News

Price hike hits £7.6 million museum scheme

25 Oct 2021 2 minutes Read
The under-construction Sands of Speed Museum, Pendine. Photo by Richard Youle.

Richard Youle, local democracy reporter

The cost of a new museum and hostel on the Carmarthenshire coast could rise by up to £1.7 million.

The county council-led project in Pendine has experienced difficulties, notably the contractor being placed into administration.

The £7.6 million scheme will comprise a Sands of Speed Museum, replacing the Museum of Speed, a 42-bed hostel, play area, car park and area for 10 motorhomes.

Cabinet members will hear more about the extra costs of this and other projects at a meeting on October 25.

Tender inflation

The cabinet report, referring to the Pendine scheme, said: “The increased costs can be attributed to the following: tender inflation, shortage of materials and supply complications, additional fees owing to the prolonged duration and need for additional design input, additional scaffolding costs to facilitate roof remediation works.”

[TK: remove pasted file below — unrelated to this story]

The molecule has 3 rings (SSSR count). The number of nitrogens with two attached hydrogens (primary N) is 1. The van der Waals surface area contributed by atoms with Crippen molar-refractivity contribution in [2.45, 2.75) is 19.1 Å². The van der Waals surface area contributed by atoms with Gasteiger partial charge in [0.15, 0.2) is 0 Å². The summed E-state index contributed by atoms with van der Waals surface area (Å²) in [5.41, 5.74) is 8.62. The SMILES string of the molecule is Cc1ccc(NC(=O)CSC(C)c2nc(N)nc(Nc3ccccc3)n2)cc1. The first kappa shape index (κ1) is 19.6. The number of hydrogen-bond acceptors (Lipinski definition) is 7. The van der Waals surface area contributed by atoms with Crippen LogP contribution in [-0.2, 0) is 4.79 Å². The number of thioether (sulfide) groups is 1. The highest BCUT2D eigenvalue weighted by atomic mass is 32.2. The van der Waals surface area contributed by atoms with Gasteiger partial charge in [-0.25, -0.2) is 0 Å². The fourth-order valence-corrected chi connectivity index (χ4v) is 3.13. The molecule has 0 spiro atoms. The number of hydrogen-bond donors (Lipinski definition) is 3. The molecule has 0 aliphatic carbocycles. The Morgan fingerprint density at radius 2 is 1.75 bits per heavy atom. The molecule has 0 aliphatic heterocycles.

The original tender for the Pendine project was based on 2018 prices.

The report said the worst-case scenario was a £1.7 million hike, but some of these costs are due to be recovered via insurance claims.

The original £7.6 million bill was split between the council, the European Union and the Welsh Government.

A new council five-year capital spending programme will factor in the extra cost.

The new programme will also make an allowance for a £300,000 rise in a £1 million emergency works scheme at Trebeddrod Reservoir, north of Llanelli.

Meanwhile, £750,000 will need to be spent by the council to upgrade Carmarthen Mart before it can be let to tenants.

A refurbishment of Parc Howard, Llanelli, will rise by an estimated £310,000 due to increasing contractor costs and emergency electrical works.

The report lists a number of new capital projects during the current financial year, including £160,000 required for a new stone access ramp at the entrance to Llanelli Town Hall, and £81,000 for urgent works to stop riverbank erosion at Parc Pontyberem.

The council was due to spend a huge sum on capital projects – £204.4 million – in 2021-22.

The biggest component – £88.7 million – was allocated to regeneration schemes like the Pentre Awel wellness village, Llanelli.

However, the revised forecast is now £114.9 million, mainly due to delays with school projects and with Pentre Awel, although contractor Bouygues UK has been appointed to deliver the first phase.

Subscribe
Notify of
guest
0 Comments
Inline Feedbacks
View all comments

Our Supporters

All information provided to Nation.Cymru will be handled sensitively and within the boundaries of the Data Protection Act 2018.